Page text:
Wyatt Employment Law Report

Employment Authorization Document for H4 Dependent Spouses

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By Barbara W. Menefee

Photograph of a U.S. Department of Homeland Security logo.At long last, the U.S. Citizenship and Immigration Services has announced that it will begin accepting applications for employment authorization documents for the dependent spouses of H1B visa holders (“H4”) under certain circumstances. This news is welcome for the thousands of intending immigrants who are in long lines awaiting a visa to become available so that they can file applications for permanent residence in the United States. For instance, if a person from India begins the employment-based permanent residence process today, he or she can expect to wait at least 10 years before they are eligible to file an application for permanent residence in the United States. For most spouses of these applicants, that has meant ten years without the authorization to work in the United States.

The announcement specifically applies to H4s whose spouses have approved I-140 Immigrant Petitions on their behalf, or whose spouses otherwise qualify for an extension of their H1B status beyond the typical six years. This provision will most commonly apply to a foreign national on an H1B visa who has started the permanent residence process, but is stuck in limbo due to visa backlogs as described above. His or her spouse can now work in the United States, when previously he or she could not – a common sense solution that is long overdue and very welcome.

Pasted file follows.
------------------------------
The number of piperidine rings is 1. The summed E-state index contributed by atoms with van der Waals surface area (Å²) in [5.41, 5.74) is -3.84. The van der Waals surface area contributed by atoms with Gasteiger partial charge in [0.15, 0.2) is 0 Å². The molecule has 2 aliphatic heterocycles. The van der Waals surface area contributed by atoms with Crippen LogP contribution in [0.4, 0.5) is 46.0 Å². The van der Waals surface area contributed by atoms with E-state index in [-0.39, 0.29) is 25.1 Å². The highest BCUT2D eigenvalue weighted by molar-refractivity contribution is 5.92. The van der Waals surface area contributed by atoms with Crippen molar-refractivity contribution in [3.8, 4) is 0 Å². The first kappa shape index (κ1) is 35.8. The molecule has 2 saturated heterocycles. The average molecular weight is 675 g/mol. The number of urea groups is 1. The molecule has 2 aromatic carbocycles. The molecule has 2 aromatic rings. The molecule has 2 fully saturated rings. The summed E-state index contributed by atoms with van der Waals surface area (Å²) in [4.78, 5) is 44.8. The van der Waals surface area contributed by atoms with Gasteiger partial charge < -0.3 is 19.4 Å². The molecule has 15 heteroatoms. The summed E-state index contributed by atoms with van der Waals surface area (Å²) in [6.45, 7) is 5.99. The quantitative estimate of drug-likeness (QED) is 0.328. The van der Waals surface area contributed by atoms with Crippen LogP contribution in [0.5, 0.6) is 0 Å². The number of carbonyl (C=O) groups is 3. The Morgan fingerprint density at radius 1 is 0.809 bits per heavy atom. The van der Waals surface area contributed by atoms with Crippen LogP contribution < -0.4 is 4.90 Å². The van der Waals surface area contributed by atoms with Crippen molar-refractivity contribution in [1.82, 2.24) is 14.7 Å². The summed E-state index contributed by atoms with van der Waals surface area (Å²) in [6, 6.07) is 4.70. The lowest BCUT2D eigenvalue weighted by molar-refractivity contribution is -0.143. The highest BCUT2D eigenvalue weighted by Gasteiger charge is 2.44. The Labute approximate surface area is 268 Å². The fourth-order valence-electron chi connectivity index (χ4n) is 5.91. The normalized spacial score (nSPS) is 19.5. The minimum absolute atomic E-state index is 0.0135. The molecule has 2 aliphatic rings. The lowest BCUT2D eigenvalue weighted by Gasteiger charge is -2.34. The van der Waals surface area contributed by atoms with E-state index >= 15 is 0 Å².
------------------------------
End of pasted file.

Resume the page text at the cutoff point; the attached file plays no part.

The USCIS will begin accepting these application on May 26, 2015. I would expect that this first wave of applications will not be processed quickly, due to the expected volume of applications. The USCIS estimates as many as 180,000 individuals are eligible for this benefit. I recommend that an eligible individual file the application as soon as it is permissible and then be patient.

Please contact any member of our immigration team to determine if you or your spouse are eligible for this new benefit.

 

 

Leave a reply. Please note that although this blog may be helpful in informing clients and others who have an interest in information privacy and security, it is not intended to be legal advice. The information on this blog also should not be relied upon to form an attorney-client relationship.

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